Verb class, case, and order: A crosslinguistic experiment on non-nominative experiencers

  • 1 Department of Linguistics, University of Stuttgart, Keplerstr. 17, 70174 Stuttgart, Germany
  • 2 Institut für deutsche Sprache und Linguistik, Humboldt-Universität zu Berlin, Unter den Linden 6, 10099 Berlin, Germany
Anne Temme and Elisabeth Verhoeven


In several languages, non-nominative experiencers tend to appear early on in utterances, which frequently triggers deviations from the preferred word order. These observations are based on linearization preferences, which in most cases involve gradient levels that cannot be determined precisely through singular intuitions. This article presents a crosslinguistic experimental study on languages with different word order properties (German, Greek, Hungarian, and Korean), offering precise estimates for the effects of experiencer objects on linearization. The findings reveal a strong effect of case in the sense that dative experiencers appear more frequently early in an utterance than accusative experiencers. Based on the specific properties of the investigated languages, we are revising previous hypotheses about the source of the dative/accusative asymmetry and conclude that the asymmetry relates to phrase-structural differences. Accusative experiencers are fronted more frequently than patients of canonical transitive verbs. We argue that this phenomenon relates to a preference for selecting experiencers as aboutness topics, which explains the fact that experiencer-first structures appear in syntactic constructions that may be triggered by aboutness. The results show that the experiencer-first principle interacts with properties of the syntactic structure. The differences between languages can thus be traced back to the basic properties of syntactic typology.

  • Alexiadou, Artemis & Elena Anagnostopoulou. 2000. Greek syntax: A principle and parameters approach. Journal of Greek Linguistics 1. 171–222.

  • Alexiadou, Artemis & Elena Anagnostopoulou. 2001. The subject in situ generalization, and the role of case in driving computations. Linguistic Inquiry 32. 193–231.

  • Alexopoulou, Theodora & Dimitra Kolliakou. 2002. On linkhood, topicalization and clitic left dislocation, Journal of Linguistics 38(2). 193–245.

  • Anagnostopoulou, Elena. 1997. Clitic left dislocation and contrastive left dislocation. In Elena Anagnostopoulou, Henk van Riemsdijk & Frans Zwarts (eds.), Materials on left Dislocation, 151–192. Amsterdam & Philadelphia: John Benjamins.

  • Anagnostopoulou, Elena. 1999. On experiencers. In Artemis Alexiadou, Geoffrey C. Horrocks & Melita Stavrou (eds.), Studies in Greek syntax, 67–93. Dordrecht: Kluwer.

  • Arad, Maya. 1998. Psych-notes. In John Harris & Corinne Iten (eds.), UCL Working Papers in Linguistics, 203–223. London: University College London.

  • Bader, Markus & Jana Häussler. 2010. Word order in German: A corpus study. Lingua 120. 717–762.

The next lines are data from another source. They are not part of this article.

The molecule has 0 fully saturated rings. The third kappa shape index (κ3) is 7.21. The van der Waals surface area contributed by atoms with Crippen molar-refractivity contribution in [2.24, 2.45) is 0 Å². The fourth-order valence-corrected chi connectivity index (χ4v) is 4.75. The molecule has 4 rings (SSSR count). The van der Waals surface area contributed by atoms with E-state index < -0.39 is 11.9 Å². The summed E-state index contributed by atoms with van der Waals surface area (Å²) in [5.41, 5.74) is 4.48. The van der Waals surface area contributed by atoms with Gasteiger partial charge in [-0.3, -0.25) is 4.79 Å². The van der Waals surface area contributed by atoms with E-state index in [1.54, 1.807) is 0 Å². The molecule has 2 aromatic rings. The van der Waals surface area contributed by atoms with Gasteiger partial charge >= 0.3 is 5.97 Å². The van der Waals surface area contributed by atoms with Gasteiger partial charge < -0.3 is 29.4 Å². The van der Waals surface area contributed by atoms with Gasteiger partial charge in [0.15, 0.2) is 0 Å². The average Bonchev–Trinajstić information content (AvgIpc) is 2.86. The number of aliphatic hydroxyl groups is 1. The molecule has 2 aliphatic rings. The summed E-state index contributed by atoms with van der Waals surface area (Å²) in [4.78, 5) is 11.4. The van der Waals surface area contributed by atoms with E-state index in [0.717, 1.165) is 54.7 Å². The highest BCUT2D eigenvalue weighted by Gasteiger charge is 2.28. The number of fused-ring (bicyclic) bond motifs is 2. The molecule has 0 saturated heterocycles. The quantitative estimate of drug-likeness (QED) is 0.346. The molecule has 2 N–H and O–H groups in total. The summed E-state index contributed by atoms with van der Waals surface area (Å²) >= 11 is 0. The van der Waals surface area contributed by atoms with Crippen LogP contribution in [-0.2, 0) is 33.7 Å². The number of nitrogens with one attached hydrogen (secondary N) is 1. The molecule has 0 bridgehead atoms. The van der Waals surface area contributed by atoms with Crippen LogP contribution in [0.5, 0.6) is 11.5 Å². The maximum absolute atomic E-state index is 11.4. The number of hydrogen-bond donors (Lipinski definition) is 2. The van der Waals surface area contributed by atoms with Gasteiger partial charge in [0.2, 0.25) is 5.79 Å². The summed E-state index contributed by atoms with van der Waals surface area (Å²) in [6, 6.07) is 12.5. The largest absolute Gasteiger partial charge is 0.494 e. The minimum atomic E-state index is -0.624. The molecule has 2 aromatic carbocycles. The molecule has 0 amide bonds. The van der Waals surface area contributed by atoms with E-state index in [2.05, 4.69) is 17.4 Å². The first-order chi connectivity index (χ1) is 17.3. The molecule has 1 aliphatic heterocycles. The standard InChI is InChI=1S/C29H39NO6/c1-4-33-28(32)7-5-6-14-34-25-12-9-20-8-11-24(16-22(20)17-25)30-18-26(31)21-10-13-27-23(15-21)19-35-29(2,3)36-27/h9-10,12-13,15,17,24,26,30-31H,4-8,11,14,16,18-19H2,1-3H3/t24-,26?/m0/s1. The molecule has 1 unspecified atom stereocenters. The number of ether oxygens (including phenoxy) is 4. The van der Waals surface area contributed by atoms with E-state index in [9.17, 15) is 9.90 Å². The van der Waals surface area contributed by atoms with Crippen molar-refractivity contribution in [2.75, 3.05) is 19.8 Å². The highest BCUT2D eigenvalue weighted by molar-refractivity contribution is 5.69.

• Barr, Dale J., Roger Levy, Christoph Scheepers & Harry J. Tily. 2013. Random effects structure for confirmatory hypothesis testing: Keep it maximal. Journal of Memory and Language 68. 255–278.

  • Bayer, Josef. 2004. Non-nominative subjects in comparison. In Peri Bhaskararao & Karumuri Venkata Subbarao (eds.), Non-nominative subjects, 49–76. Amsterdam & Philadelphia: John Benjamins.

  • Behrens, Leila. 1982. Zur funktionalen Motivation der Wortstellung: Untersuchungen anhand des Ungarischen. Munich: Veröffentlichungen des Finnisch-Ungarischen Seminars an der Universität München.

  • Belletti, Adriana. & Luigi Rizzi. 1988. Psych-verbs and Θ-theory. Natural Language and Linguistic Theory 6. 293–352.

  • den Besten, Hans. 1989. Studies in West Germanic syntax. Amsterdam: Atlanta.

  • Bickel, Balthasar. 2004. The syntax of experiencers in the Himalayas. In Peri Bhaskararao & Karumuri Venkata Subbarao (eds.), Non-nominative subjects, 77–112. Amsterdam & Philadelphia: John Benjamins.

  • Bornkessel, Ina, Brian McElree, Matthias Schlesewsky & Angela D. Friederici. 2004. Multi-dimensional contributions to garden path strength: Dissociating phrase structure from case marking. Journal of Memory and Language 51. 495–522.

  • Bornkessel, Ina, Matthias Schlesewsky, & Angela Friederici. 2003. Eliciting thematic reanalysis effects: The role of structure-independent information during parsing. Language and Cognitive Processes 18. 268–298.

  • Bouchard, Denis. 1995. The semantics of syntax: a minimalist approach to gram- mar. Chicago & London: University of Chicago Press.

  • Büring, Daniel. 1999. Topic. In Peter Bosch & Rob van der Sandt (eds.), Focus: Linguistic, cognitive, and computational perspectives, 142–165. Cambridge: Cambridge University Press.

  • Choi, Hye-Won. 1996. Optimizing structure in context: scrambling and information structure. Stanford, CA: Stanford University dissertation.

  • Dalmi, Gréte. 2005. The role of agreement in non-finite predication. Amsterdam & Philadelphia: John Benjamins.

  • É. Kiss, Katalin. 1998. Identificational vs. information focus. Language 74(2). 245–273.

  • É. Kiss, Katalin. 2003. Argument scrambling, operator movement, and topic movement in Hungarian. In Simin Karimi (ed.), Word order and scrambling, 22–43. Oxford: Blackwell.

  • É. Kiss, Katalin. 2005. Event types and discourse linking in Hungarian. Linguistics 43(1). 131–154.

  • É. Kiss, Katalin. 2008. Free word order, (non-)configurationality, and phases. Linguistic Inquiry 39(3). 441–475.

  • Fanselow, Gisbert. 2000. Optimal exceptions. In Barbara Stiebels & Dieter Wunderlich (eds.), Lexicon in focus, 173–209. Berlin: Akademie Verlag.